Police in the Spanish city of Pamplona are looking for a man who took a selfie while particpating in the annual Running of the Bulls on Friday. The man could soon find himself facing a fine of $4,100 (€3,000). Authorities passed a law earlier this year stating that taking photos or filming during the Running of the Bulls could put people’s lives at risk, and that anyone who does so would be fined.
The nine-day San Fermin festival prominently features a Running of the Bulls on each day, followed by bullfights. The event is notoriously dangerous. On Sunday, four people were injured during the Running of the Bulls, while on Wednesday, an American expert on the event was gored. Bill Hillmann, the 32-year-old co-author of the book Fiesta: How to Survive the Bulls of Pamplona, barely lived up the title of his work. His wound has been estimated at around 15-20 centimeters in size.
It has been a “sh**ty fiesta” thus far, Hillman said after being hospitalized. The Chicago native has been running with the bulls for about a decade. Even after his injury, Hillman described being gored as “just part of the run,” and said that all the great runners had experienced it at some point. Hillman’s co-author, Alexander Fiske-Harrison, said that the wound was clean in the sense that the bull did not hit a bone or an artery. Fiske-Harrison characterized it as an “honorable wound.”
Hillman said that he was pushed by another runner, and that this was what led to his goring. Pamplona police looking for the man who took a selfie while running with the bulls can point to Hillman’s case as an example of the dangers inherent in another runner carelessly taking part in the event.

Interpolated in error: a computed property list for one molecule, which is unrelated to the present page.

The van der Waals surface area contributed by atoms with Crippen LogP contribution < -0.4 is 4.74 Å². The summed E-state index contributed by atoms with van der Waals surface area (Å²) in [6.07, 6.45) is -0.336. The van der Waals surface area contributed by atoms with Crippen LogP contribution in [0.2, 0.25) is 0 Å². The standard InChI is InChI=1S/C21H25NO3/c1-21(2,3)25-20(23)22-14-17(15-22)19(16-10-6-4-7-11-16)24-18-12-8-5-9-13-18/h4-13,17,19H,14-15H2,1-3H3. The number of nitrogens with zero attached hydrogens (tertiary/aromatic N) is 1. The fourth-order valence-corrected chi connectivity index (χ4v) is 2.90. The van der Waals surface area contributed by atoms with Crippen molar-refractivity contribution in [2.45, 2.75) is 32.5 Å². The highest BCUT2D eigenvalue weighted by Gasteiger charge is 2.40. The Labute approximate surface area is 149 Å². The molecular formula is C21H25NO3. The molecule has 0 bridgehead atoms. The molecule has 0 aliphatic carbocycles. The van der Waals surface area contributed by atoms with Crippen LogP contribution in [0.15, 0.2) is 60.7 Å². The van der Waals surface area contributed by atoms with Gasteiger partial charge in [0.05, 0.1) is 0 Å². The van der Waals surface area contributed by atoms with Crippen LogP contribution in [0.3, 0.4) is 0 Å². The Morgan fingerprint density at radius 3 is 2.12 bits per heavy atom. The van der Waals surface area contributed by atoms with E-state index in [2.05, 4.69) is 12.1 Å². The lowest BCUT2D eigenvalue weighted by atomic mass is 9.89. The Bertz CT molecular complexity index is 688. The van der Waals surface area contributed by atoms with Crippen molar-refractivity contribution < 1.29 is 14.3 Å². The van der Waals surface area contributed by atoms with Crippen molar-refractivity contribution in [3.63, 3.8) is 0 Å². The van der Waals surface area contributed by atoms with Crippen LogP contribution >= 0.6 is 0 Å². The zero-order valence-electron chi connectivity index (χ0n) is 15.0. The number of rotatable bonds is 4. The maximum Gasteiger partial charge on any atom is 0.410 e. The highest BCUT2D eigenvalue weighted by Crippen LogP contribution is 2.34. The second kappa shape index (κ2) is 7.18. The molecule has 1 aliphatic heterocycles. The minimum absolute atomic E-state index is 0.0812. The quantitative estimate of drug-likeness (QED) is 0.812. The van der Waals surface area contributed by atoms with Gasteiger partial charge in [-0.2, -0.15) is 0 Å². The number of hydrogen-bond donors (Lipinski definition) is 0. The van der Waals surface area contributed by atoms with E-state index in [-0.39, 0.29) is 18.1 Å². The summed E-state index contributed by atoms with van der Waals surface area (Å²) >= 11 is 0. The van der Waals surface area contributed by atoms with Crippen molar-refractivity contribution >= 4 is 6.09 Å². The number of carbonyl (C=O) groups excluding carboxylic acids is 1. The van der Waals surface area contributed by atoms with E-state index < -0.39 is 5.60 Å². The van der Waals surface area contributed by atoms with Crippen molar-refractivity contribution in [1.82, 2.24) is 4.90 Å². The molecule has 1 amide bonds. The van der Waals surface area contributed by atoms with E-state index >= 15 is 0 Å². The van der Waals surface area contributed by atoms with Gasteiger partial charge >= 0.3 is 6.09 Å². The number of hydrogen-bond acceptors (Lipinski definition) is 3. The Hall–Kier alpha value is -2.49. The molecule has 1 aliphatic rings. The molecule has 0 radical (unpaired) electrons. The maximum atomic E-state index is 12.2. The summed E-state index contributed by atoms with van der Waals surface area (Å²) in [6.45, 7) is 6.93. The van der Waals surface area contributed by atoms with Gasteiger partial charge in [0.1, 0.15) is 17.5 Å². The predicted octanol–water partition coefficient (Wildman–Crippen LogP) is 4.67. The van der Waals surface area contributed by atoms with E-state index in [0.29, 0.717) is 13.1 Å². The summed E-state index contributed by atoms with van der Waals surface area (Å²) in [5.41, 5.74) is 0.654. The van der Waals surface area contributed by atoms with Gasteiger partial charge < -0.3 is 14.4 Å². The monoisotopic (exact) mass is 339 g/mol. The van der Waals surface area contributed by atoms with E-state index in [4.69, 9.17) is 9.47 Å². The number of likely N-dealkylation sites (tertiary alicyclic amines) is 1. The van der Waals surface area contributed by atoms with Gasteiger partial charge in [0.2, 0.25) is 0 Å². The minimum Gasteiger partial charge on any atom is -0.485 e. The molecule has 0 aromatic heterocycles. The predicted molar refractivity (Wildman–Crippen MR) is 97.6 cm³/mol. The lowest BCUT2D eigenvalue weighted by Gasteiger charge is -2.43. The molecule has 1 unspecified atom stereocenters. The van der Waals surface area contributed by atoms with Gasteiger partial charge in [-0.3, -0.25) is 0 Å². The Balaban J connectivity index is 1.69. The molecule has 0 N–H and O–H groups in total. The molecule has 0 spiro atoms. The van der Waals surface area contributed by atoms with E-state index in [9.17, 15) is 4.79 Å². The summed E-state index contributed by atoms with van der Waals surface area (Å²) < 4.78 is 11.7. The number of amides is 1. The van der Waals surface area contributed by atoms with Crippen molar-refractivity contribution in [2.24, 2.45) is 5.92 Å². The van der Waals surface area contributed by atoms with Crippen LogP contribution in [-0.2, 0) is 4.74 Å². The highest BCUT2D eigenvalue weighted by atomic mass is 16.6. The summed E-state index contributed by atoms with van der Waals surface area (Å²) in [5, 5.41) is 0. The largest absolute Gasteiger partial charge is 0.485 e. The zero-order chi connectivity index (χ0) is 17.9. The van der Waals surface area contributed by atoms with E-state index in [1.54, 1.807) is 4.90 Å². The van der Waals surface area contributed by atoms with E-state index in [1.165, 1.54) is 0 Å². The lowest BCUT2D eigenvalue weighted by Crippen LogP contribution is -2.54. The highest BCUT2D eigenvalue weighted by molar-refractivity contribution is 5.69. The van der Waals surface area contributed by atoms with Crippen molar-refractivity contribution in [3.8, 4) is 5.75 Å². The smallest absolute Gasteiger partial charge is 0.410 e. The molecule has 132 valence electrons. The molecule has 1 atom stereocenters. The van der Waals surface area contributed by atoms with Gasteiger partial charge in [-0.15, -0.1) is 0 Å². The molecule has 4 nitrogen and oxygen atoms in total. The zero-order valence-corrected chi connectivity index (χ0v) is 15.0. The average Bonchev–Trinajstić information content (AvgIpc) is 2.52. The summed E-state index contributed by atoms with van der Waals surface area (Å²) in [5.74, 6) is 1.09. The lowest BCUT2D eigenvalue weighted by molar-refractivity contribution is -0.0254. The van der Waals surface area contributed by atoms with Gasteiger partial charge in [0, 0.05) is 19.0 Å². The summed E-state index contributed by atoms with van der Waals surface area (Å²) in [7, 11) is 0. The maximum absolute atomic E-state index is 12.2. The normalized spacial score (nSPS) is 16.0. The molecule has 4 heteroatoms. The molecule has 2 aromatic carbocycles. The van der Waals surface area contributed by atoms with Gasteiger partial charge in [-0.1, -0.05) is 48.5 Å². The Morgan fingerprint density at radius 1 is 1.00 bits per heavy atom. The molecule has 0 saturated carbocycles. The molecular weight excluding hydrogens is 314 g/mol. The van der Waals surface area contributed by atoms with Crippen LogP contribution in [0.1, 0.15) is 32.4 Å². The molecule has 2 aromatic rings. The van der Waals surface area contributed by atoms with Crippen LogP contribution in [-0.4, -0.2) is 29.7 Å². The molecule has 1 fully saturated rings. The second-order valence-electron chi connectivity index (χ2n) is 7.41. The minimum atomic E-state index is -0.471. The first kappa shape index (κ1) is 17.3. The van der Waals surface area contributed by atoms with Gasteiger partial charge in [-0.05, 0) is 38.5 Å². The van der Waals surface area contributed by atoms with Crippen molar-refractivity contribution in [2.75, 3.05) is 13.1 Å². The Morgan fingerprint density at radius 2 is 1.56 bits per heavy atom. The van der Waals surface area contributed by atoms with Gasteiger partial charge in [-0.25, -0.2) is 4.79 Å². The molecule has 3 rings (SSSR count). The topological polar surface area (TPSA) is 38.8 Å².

In spite of his injuries, Hillman said that he would still take part in next year’s festival. Another Running of the Bulls participant, on the other hand, was not so cheery after being injured in the event. British photographer Tom Hadfield was trampled while taking part in the event on Tuesday and hospitalized with a punctured lung and four fractured ribs. He described the pain as agonizing. Hadfield, a self-described adrenaline junkie, took part in the annual Spanish festival last year as well, but made it through unscathed. Following his injuries, he said that it was likely he would not participate in the Running of the Bulls next year.
In 1924, officials began taking a record of the deaths and injuries caused by the Running of the Bulls. Since then, 15 people have been killed in the event, while thousands have been injured. According to Pamplona municipal officials, the annual celebration drew approximately 1.5 million people to the city last year. In addition to the Running of the Bulls, the San Fermin festival also features parades, concerts, children’s activities and religious events.
Animal rights activists have repeatedly denounced both the Pamplona event and bullfighting in general as acts of cruelty toward the animals. They claim that the Running of the Bulls owes much of its popularity to the fact that people do not understand that the event ends in the deaths of the bulls at the hands of the matadors.
As police in Pamplona continue to look for the man who took a selfie during the Running of the Bulls, the festival itself has already begun to wind down. Monday is the last day of the annual event, leaving authorities facing a looming deadline in their efforts to catch the culprit.
By Yitzchak Besser